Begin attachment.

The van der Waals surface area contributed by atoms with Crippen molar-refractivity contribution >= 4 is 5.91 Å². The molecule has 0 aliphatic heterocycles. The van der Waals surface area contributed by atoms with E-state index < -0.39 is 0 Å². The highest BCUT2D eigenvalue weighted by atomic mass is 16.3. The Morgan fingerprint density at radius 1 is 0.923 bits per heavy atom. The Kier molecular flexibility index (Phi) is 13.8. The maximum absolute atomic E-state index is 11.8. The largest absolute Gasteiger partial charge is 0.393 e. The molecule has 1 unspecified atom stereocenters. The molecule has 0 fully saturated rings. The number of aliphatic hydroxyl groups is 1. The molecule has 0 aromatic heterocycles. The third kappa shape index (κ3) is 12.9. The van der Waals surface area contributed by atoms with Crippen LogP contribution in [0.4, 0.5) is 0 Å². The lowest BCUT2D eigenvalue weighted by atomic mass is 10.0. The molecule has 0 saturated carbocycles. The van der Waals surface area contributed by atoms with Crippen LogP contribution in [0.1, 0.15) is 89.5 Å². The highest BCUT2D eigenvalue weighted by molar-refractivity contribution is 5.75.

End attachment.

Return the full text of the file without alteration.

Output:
The van der Waals surface area contributed by atoms with Crippen molar-refractivity contribution >= 4 is 5.91 Å². The molecule has 0 aliphatic heterocycles. The van der Waals surface area contributed by atoms with E-state index < -0.39 is 0 Å². The highest BCUT2D eigenvalue weighted by atomic mass is 16.3. The Morgan fingerprint density at radius 1 is 0.923 bits per heavy atom. The Kier molecular flexibility index (Phi) is 13.8. The maximum absolute atomic E-state index is 11.8. The largest absolute Gasteiger partial charge is 0.393 e. The molecule has 1 unspecified atom stereocenters. The molecule has 0 fully saturated rings. The number of aliphatic hydroxyl groups is 1. The molecule has 0 aromatic heterocycles. The third kappa shape index (κ3) is 12.9. The van der Waals surface area contributed by atoms with Crippen LogP contribution in [0.4, 0.5) is 0 Å². The lowest BCUT2D eigenvalue weighted by atomic mass is 10.0. The molecule has 0 saturated carbocycles. The van der Waals surface area contributed by atoms with Crippen LogP contribution in [0.1, 0.15) is 89.5 Å². The highest BCUT2D eigenvalue weighted by molar-refractivity contribution is 5.75.